FIG. 1 is a mounting assembly in a vehicle dashboard.

FIG. 2 is a mounting assembly.

FIG. 3 is a bearing assembly.

FIG. 4 is an assembled bearing assembly.

FIG. 5 is a bearing assembly and display holder in a first position.

FIG. 6 is a bearing assembly and display holder in a second position.

FIG. 7 is an assembled mounting assembly and display panel.

FIG. 8 is a process for mounting a display panel.

FIG. 9 is a bearing assembly.

FIG. 10 is a bearing assembly.

DETAILED DESCRIPTION OF THE PREFERRED EMBODIMENTS

Vehicles may be equipped with computer equipment to provide the driver and/or occupants with information. Computer equipment may include telematic systems, navigation systems for providing route guidance, and audio/video entertainment systems. The display screens of vehicle computer equipment may be conveniently adjustable by the user and may maintain its position when subject to vibration, shock and temperature variation.

FIG. 1 shows a mounting assembly 100 installed in a vehicle 106 dashboard 104. The mounting assembly 100 may be recessed into a cut-out area or cavity of the dashboard 104. In some applications, the mounting assembly may be fastened to a surface of the dashboard 104.

FIG. 2 shows components of the mounting assembly 100, which may include a display holder 202 and a visual output device, such as flat-screen display panel 206. The flat-screen display panel 206, such as a liquid crystal display (LCD), may be attached to the display holder 202 by fasteners 210 or clips. The display holder 202 may be pivotally mounted to a housing 210. The housing 210 may be an integrally formed rigid structure mounted in or to the dashboard 104 of the vehicle 106. The housing 210 may be part of the dashboard 104 of the vehicle 106. The housing 210 may be formed of sheet metal or hard plastic or other durable material.

The mounting assembly 100 may be installed on a device or structure that transports persons or things. Such vehicles may be subject to many temperature ranges including from −40 degrees Centigrade to +70 degrees Centigrade. The vehicles may be subject to vibrations and G-forces caused by movement, such as a rapid acceleration and deceleration, a rapid maneuvering, movement along uneven or bumpy terrain, and other causes.

The mounting assembly 100 may include a bearing assembly 214. The bearing assembly 214 may allow the display holder 202 to pivot about a pivot axis 218 relative to the housing 210. The pivot axis 218 may be positioned behind or on the “housing side” of the flat display screen 206. The bearing assembly 214 may maintain the display holder 202 at a fixed but adjustable angular position when the mounting assembly 100 is subject to vibration or changes in temperature.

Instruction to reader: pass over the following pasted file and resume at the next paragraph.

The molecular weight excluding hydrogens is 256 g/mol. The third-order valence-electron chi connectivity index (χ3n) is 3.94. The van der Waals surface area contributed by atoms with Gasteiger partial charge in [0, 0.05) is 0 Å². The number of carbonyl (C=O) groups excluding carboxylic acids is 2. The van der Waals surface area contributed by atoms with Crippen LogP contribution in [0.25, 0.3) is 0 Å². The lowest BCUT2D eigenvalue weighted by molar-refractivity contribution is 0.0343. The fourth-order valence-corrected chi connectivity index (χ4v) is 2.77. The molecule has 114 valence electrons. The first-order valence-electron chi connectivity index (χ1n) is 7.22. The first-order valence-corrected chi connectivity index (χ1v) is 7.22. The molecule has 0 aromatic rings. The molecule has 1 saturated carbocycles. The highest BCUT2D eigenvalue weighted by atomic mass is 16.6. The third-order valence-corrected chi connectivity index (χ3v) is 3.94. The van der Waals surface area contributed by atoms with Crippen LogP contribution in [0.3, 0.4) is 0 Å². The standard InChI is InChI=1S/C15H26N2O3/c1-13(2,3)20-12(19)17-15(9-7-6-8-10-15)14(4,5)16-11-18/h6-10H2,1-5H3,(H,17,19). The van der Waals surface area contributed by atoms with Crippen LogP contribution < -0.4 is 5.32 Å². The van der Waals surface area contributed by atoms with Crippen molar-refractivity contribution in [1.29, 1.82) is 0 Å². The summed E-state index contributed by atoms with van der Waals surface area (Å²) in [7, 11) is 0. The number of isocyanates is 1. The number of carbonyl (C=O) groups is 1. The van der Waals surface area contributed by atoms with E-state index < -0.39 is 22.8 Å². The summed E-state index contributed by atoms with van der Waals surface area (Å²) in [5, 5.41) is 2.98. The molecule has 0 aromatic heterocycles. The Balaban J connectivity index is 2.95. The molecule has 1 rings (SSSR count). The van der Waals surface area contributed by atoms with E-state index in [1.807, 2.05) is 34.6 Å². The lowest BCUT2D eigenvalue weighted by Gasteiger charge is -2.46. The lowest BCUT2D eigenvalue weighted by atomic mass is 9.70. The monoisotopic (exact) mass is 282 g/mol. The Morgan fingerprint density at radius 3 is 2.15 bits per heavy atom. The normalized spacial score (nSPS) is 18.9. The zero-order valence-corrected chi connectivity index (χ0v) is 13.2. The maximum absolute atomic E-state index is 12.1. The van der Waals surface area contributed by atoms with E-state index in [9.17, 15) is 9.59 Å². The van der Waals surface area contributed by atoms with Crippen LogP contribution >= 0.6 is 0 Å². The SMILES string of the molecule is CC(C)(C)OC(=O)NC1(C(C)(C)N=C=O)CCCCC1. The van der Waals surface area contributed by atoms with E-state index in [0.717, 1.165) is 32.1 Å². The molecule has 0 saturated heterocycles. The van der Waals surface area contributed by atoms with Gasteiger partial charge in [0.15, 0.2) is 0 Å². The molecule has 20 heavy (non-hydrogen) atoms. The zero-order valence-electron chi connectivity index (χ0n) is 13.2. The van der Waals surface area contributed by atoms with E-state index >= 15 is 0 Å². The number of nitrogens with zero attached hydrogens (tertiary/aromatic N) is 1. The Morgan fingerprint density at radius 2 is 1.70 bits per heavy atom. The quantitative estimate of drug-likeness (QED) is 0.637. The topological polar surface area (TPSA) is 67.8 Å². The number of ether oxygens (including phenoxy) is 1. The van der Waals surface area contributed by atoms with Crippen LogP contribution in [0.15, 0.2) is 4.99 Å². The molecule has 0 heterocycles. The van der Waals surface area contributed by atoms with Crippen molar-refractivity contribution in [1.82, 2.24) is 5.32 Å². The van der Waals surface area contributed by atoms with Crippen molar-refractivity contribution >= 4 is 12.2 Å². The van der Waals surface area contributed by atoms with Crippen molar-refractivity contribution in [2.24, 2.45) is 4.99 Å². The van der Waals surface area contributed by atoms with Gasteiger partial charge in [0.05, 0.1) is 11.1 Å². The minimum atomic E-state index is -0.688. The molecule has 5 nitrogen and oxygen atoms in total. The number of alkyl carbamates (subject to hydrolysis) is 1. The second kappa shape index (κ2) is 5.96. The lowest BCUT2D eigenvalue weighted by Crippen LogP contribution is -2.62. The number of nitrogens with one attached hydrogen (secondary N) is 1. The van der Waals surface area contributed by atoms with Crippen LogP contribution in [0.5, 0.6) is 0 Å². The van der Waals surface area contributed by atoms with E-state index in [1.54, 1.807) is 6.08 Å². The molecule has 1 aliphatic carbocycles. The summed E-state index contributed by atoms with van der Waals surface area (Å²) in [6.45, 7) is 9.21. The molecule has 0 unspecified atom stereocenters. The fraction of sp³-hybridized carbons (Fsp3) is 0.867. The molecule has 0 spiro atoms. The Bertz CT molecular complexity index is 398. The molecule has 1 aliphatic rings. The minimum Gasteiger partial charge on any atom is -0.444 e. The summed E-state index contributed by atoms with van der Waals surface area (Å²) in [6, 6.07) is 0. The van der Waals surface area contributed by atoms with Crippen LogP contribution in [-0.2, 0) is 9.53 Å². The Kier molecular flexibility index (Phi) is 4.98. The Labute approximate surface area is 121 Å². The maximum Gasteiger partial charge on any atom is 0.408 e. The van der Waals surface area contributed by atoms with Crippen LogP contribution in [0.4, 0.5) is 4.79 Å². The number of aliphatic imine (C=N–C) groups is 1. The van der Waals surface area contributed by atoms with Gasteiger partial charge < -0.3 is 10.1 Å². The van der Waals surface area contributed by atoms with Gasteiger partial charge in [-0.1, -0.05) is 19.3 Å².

FIG. 3 is the bearing assembly 214. The bearing assembly 214 may include a semi-annular race 302, a bearing protrusion 308, and a fixing member 312. The bearing assembly 214 may be positioned near one or both lateral sidewalls 320 of the display holder 202. The bearing protrusion 308 may be integrally formed with the respective lateral sidewall 320. The pivot axis 218 may pass through the center of a circle defined by the radius of curvature of the bearing protrusion 308.

When two bearing assemblies 214 are used, each sidewall 320 may include a corresponding bearing protrusion 308. When a single bearing assembly 214 is used, a support may be provided.

In some devices, the bearing protrusions 308 may be separate components and may be attached to the sidewalls 320 with fasteners, chemical adhesive, welds, or other components. The bearing protrusions 308 may have an outer peripheral convex surface 330 and an inner peripheral concave surface 332, which may be substantially parallel in contour to the outer peripheral convex surface. The bearing protrusion 308 may have a generally concavo-convex cross-sectional shape.

The semi-annular race 302 may have a generally rectangular solid body portion 340. A leading edge of the semi-annular race 302 may include a curved or concave surface 344 having a radius of curvature substantially equal to a radius of curvature of the bearing protrusion 308. A distal end 350 of the body portion 340 may include a shaft or cantilever stud 354 extending outwardly from the body portion 340. The shaft 354 may be threaded or may have a smooth surface.

The fixing or clamping member 312 may include a rectangular bar-shaped portion 358 and a convex semi-circular projection 360 integrally formed with the fixing member 312 at about a mid-section of the bar-shaped portion. The bar-shaped portion 358 may include a first set of apertures 362 for securing the fixing member 312 to the housing 210.